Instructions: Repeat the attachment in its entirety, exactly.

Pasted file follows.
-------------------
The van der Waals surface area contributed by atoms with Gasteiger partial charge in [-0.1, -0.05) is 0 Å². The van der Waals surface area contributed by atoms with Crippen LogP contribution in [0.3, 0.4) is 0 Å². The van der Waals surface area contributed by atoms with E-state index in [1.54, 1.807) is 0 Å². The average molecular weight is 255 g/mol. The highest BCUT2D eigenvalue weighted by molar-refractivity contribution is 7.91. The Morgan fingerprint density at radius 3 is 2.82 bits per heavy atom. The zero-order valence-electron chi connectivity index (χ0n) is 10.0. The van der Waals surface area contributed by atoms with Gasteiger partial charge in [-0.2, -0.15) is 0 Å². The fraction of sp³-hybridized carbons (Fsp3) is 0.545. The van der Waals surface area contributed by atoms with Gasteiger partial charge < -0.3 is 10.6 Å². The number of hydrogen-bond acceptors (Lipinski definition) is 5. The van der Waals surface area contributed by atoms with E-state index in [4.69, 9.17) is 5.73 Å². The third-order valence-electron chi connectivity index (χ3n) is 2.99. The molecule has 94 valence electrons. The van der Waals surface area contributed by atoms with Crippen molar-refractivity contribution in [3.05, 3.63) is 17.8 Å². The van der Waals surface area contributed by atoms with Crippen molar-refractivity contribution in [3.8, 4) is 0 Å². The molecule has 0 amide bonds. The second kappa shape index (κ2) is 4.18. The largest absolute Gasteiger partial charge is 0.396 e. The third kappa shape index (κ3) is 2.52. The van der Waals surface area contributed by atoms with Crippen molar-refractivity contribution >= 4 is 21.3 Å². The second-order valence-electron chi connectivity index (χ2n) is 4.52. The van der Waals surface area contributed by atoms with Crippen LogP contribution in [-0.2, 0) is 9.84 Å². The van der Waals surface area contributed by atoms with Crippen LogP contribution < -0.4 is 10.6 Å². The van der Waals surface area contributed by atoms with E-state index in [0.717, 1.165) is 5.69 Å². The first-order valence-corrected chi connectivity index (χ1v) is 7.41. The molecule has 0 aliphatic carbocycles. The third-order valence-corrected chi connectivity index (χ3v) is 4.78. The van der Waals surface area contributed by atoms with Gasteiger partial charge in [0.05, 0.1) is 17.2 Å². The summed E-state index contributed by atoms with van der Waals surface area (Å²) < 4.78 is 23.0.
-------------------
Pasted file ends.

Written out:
The van der Waals surface area contributed by atoms with Gasteiger partial charge in [-0.1, -0.05) is 0 Å². The van der Waals surface area contributed by atoms with Crippen LogP contribution in [0.3, 0.4) is 0 Å². The van der Waals surface area contributed by atoms with E-state index in [1.54, 1.807) is 0 Å². The average molecular weight is 255 g/mol. The highest BCUT2D eigenvalue weighted by molar-refractivity contribution is 7.91. The Morgan fingerprint density at radius 3 is 2.82 bits per heavy atom. The zero-order valence-electron chi connectivity index (χ0n) is 10.0. The van der Waals surface area contributed by atoms with Gasteiger partial charge in [-0.2, -0.15) is 0 Å². The fraction of sp³-hybridized carbons (Fsp3) is 0.545. The van der Waals surface area contributed by atoms with Gasteiger partial charge < -0.3 is 10.6 Å². The number of hydrogen-bond acceptors (Lipinski definition) is 5. The van der Waals surface area contributed by atoms with E-state index in [4.69, 9.17) is 5.73 Å². The third-order valence-electron chi connectivity index (χ3n) is 2.99. The molecule has 94 valence electrons. The van der Waals surface area contributed by atoms with Crippen molar-refractivity contribution in [3.05, 3.63) is 17.8 Å². The van der Waals surface area contributed by atoms with Crippen molar-refractivity contribution in [3.8, 4) is 0 Å². The molecule has 0 amide bonds. The second kappa shape index (κ2) is 4.18. The largest absolute Gasteiger partial charge is 0.396 e. The third kappa shape index (κ3) is 2.52. The van der Waals surface area contributed by atoms with Crippen molar-refractivity contribution >= 4 is 21.3 Å². The second-order valence-electron chi connectivity index (χ2n) is 4.52. The van der Waals surface area contributed by atoms with Crippen LogP contribution in [-0.2, 0) is 9.84 Å². The van der Waals surface area contributed by atoms with Crippen LogP contribution < -0.4 is 10.6 Å². The van der Waals surface area contributed by atoms with E-state index in [0.717, 1.165) is 5.69 Å². The first-order valence-corrected chi connectivity index (χ1v) is 7.41. The molecule has 0 aliphatic carbocycles. The third-order valence-corrected chi connectivity index (χ3v) is 4.78. The van der Waals surface area contributed by atoms with Gasteiger partial charge in [0.05, 0.1) is 17.2 Å². The summed E-state index contributed by atoms with van der Waals surface area (Å²) < 4.78 is 23.0.